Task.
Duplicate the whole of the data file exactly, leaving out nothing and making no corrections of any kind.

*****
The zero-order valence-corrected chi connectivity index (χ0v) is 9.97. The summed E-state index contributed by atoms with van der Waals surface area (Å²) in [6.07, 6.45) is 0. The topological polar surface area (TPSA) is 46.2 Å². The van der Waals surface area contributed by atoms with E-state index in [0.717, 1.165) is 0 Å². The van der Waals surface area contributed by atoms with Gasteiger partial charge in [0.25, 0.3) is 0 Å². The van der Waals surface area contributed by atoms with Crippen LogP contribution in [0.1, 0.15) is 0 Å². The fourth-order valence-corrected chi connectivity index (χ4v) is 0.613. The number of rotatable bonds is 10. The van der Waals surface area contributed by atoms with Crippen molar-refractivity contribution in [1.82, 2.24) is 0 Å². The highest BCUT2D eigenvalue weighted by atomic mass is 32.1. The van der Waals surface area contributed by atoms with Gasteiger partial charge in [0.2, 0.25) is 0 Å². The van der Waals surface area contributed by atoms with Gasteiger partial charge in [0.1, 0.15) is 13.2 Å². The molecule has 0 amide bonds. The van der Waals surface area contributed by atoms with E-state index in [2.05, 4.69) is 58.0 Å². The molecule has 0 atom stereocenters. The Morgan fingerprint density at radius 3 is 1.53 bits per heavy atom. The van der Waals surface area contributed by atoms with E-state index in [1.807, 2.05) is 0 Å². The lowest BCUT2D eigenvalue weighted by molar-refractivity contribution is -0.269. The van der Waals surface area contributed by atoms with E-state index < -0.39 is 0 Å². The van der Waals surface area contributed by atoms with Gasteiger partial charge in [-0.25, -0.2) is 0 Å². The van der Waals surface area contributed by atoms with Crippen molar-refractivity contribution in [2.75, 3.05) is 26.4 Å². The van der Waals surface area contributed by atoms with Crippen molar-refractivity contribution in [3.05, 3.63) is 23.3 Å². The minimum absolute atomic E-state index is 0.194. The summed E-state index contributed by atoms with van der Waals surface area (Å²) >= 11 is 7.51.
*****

The zero-order valence-corrected chi connectivity index (χ0v) is 9.97. The summed E-state index contributed by atoms with van der Waals surface area (Å²) in [6.07, 6.45) is 0. The topological polar surface area (TPSA) is 46.2 Å². The van der Waals surface area contributed by atoms with E-state index in [0.717, 1.165) is 0 Å². The van der Waals surface area contributed by atoms with Gasteiger partial charge in [0.25, 0.3) is 0 Å². The van der Waals surface area contributed by atoms with Crippen LogP contribution in [0.1, 0.15) is 0 Å². The fourth-order valence-corrected chi connectivity index (χ4v) is 0.613. The number of rotatable bonds is 10. The van der Waals surface area contributed by atoms with Crippen molar-refractivity contribution in [1.82, 2.24) is 0 Å². The highest BCUT2D eigenvalue weighted by atomic mass is 32.1. The van der Waals surface area contributed by atoms with Gasteiger partial charge in [0.2, 0.25) is 0 Å². The van der Waals surface area contributed by atoms with Gasteiger partial charge in [0.1, 0.15) is 13.2 Å². The molecule has 0 amide bonds. The van der Waals surface area contributed by atoms with E-state index in [2.05, 4.69) is 58.0 Å². The molecule has 0 atom stereocenters. The Morgan fingerprint density at radius 3 is 1.53 bits per heavy atom. The van der Waals surface area contributed by atoms with E-state index in [1.807, 2.05) is 0 Å². The lowest BCUT2D eigenvalue weighted by molar-refractivity contribution is -0.269. The van der Waals surface area contributed by atoms with E-state index < -0.39 is 0 Å². The van der Waals surface area contributed by atoms with Gasteiger partial charge in [-0.25, -0.2) is 0 Å². The van der Waals surface area contributed by atoms with Crippen molar-refractivity contribution in [2.75, 3.05) is 26.4 Å². The van der Waals surface area contributed by atoms with Crippen molar-refractivity contribution in [3.05, 3.63) is 23.3 Å². The minimum absolute atomic E-state index is 0.194. The summed E-state index contributed by atoms with van der Waals surface area (Å²) >= 11 is 7.51.